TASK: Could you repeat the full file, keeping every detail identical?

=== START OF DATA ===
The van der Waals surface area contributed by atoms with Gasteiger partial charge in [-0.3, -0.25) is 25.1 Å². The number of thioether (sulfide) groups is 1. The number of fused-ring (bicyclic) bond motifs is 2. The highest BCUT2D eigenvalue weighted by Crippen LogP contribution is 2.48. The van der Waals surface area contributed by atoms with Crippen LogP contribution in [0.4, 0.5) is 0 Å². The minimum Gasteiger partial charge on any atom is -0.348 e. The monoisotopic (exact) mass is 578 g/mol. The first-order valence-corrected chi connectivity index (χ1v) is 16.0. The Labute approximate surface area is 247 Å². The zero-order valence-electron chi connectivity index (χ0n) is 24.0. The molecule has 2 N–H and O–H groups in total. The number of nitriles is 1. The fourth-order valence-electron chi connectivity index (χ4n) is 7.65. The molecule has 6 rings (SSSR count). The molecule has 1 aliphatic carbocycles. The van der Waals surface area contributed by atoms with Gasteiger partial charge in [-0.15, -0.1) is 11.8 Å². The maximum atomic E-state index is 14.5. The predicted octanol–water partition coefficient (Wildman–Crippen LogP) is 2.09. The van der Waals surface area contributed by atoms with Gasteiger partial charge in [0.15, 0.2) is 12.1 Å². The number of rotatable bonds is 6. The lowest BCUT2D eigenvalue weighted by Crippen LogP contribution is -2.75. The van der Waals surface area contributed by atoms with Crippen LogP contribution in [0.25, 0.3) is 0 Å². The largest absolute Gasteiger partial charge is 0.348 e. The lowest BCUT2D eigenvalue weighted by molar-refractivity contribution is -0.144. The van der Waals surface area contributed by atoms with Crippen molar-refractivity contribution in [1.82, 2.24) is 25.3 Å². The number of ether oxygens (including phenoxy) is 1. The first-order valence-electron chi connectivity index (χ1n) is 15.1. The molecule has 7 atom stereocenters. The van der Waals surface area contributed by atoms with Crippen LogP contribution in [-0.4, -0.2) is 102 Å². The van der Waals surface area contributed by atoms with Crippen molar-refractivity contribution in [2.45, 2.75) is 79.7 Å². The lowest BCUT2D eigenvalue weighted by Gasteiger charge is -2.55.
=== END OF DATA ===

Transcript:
The van der Waals surface area contributed by atoms with Gasteiger partial charge in [-0.3, -0.25) is 25.1 Å². The number of thioether (sulfide) groups is 1. The number of fused-ring (bicyclic) bond motifs is 2. The highest BCUT2D eigenvalue weighted by Crippen LogP contribution is 2.48. The van der Waals surface area contributed by atoms with Crippen LogP contribution in [0.4, 0.5) is 0 Å². The minimum Gasteiger partial charge on any atom is -0.348 e. The monoisotopic (exact) mass is 578 g/mol. The first-order valence-corrected chi connectivity index (χ1v) is 16.0. The Labute approximate surface area is 247 Å². The zero-order valence-electron chi connectivity index (χ0n) is 24.0. The molecule has 2 N–H and O–H groups in total. The number of nitriles is 1. The fourth-order valence-electron chi connectivity index (χ4n) is 7.65. The molecule has 6 rings (SSSR count). The molecule has 1 aliphatic carbocycles. The van der Waals surface area contributed by atoms with Gasteiger partial charge in [-0.15, -0.1) is 11.8 Å². The maximum atomic E-state index is 14.5. The predicted octanol–water partition coefficient (Wildman–Crippen LogP) is 2.09. The van der Waals surface area contributed by atoms with Gasteiger partial charge in [0.15, 0.2) is 12.1 Å². The number of rotatable bonds is 6. The lowest BCUT2D eigenvalue weighted by Crippen LogP contribution is -2.75. The van der Waals surface area contributed by atoms with Crippen LogP contribution in [0.25, 0.3) is 0 Å². The largest absolute Gasteiger partial charge is 0.348 e. The lowest BCUT2D eigenvalue weighted by molar-refractivity contribution is -0.144. The van der Waals surface area contributed by atoms with Crippen molar-refractivity contribution in [1.82, 2.24) is 25.3 Å². The number of ether oxygens (including phenoxy) is 1. The first-order valence-electron chi connectivity index (χ1n) is 15.1. The molecule has 7 atom stereocenters. The van der Waals surface area contributed by atoms with Crippen LogP contribution in [-0.4, -0.2) is 102 Å². The van der Waals surface area contributed by atoms with Crippen molar-refractivity contribution in [2.45, 2.75) is 79.7 Å². The lowest BCUT2D eigenvalue weighted by Gasteiger charge is -2.55.